My friend Neals has a post on nicknames. Apparently he doesn’t like them, even the seemingly innocuous Neals. It made me think about some of the nicknames I’ve been called in my life and some of the nicknames I’ve used for others.

With the exception of a few playground taunts, I think most nicknames are terms of endearment. It shows a certain affection and familiarity that I have my own name for you, or a name I share with a close group of friends. Sometimes it’s not the affection you’re looking for or it’s not something you’re particularly proud of, but I think nicknames are evidence of a bond.

I was Nevinin in fourth grade and hated it, though I secretly wanted to ask that girl to dance in sixth grade. I was Jimi in high school, which I grudgingly accepted, though at first I didn’t get it. I was the Jammin’ K-Man to my air guitar buddy Adam, a nickname that came from many Friday night air guitar sessions to Petra.

While none of them are favorites of mine, they all say something about those relationships, and I hold those bonds close.

Nicknames make it acceptable to call my wife Chickenhead and my dog Mazie-butt (Have you see Mazie’s butt? It’s huge!). It’s probably rare that I bestow nicknames on people. I’m more likely to pick up something someone else is using. But the bond is still there.

Naming, I’ve discovered, is a very powerful and deep thing. There is meaning, even in a name as silly as Speak. As we try to come up with a name for our coming child, I’m almost crippled trying to come up with something that works. I end up flipping through the name books and looking for classic combinations, like Swanhilda Himalaya Hendricks.

The most difficult part of giving a name to a child is that the name has very little to do with the child. And that’s why I think nicknames captivate us so. A name usually has very little to do with you. It’s given when you’re born, so it usually has nothing to do with your personality, your likes or dislikes, how you look or anything. It’s what your parents like. Nicknames are given by those who know us.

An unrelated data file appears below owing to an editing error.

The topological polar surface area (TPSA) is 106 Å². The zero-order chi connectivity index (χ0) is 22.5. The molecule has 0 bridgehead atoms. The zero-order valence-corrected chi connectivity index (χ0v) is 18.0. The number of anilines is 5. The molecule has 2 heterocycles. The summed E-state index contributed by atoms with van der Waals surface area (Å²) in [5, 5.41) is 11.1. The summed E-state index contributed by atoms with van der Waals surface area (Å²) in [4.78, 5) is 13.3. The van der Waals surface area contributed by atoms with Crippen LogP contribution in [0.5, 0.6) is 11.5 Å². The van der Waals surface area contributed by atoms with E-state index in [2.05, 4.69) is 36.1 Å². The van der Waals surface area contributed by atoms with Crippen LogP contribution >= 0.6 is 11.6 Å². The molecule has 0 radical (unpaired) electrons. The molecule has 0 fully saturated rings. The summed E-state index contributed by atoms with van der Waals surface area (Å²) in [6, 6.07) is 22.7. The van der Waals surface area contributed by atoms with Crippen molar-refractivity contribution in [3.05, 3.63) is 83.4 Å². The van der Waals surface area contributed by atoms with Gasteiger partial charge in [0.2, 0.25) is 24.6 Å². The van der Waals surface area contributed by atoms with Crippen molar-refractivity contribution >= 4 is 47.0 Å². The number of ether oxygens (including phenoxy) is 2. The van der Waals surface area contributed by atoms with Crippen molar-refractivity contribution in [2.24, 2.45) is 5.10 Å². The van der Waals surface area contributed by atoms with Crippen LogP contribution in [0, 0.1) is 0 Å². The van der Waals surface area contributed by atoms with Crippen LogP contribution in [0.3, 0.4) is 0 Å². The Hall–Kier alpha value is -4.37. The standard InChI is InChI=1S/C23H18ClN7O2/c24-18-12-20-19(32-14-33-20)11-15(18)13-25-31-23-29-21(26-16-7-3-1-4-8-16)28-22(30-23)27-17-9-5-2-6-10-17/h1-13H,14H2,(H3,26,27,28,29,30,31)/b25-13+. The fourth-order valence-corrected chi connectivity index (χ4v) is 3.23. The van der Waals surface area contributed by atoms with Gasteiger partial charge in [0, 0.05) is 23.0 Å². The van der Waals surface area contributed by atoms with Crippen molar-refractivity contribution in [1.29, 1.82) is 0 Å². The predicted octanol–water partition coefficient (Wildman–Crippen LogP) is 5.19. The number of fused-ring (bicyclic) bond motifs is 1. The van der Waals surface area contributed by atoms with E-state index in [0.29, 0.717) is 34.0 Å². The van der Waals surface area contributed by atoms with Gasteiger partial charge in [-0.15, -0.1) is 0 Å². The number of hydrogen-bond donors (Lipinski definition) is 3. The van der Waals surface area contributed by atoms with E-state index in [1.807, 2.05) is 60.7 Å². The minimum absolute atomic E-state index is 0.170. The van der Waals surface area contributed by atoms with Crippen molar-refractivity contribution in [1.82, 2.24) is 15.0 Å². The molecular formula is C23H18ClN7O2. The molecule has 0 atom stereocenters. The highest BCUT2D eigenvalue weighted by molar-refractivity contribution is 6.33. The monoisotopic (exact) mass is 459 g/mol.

One of my favorite nicknames is Brick. It was given to my friend Scott after a game of hockey. If you ever try to check Brick into a snowbank you’ll know why we call him that. The name stuck through all of high school, but after high school I’ve been one of the few to keep it up. That’s the other thing about nicknames–they very rarely carry with us through different groups of friends and different periods of time. Now everyone knows him as Scott. But he’s still Brick to me. It’s a connection we have. It reminds me of games of hockey on frozen Michigan lakes, of ‘ring and runs’ with our respective high school girl friends, of good conversations and snapping a pre-dawn picture of comet Hale-Bopp.

I used to give things the name “unnamed” when I couldn’t come up with a name. The Unnamed Column. The Unnamed Web Site. I almost had an Unnamed Radio Show. I think to remain unnamed is to fade away.

4 thoughts on “Nicknames”

  1. Nicknames also demonstrate power. Early in W’s term there were a number of articles written about his renaming everyone he had contact with – some of these people deeply resented it. (A quick google should find some of these, I imagine.)

  2. Meh, a good nickname is in the eye of the beholder. It can be good or bad, and you don’t have to have a particular reason for it, no matter how innocuous the name. I wasn’t trying to be pissy bringing it up, btw, I was just thinking about it and reminding some people about it.

    But yeah, naming can be a powerful thing. That why Adam’s job of naming things is actually pretty darn important. It’s also why we hate playground nicknames that we hated, or why we can really identify with things we like. I like Neal, and I like Thomas. They’ve become me and who I am.

    Good luck with the naming stuff… are you getting requests and feedback from friends and relatives? I tend to think best bouncing ideas off of others, so that might be cool. Jessica likes the name Gwendolyn… if I recall right, I think it means purity, etc. Not really suggesting that, just bringing it up. I really do like the Bible for names, though, there are some good ones in there. Rebekah and Malachi have been two good ones for me.

  3. And Nebuchadnezzar. That’s just a bit too much of a mouthful when you’re trying to scold the child.

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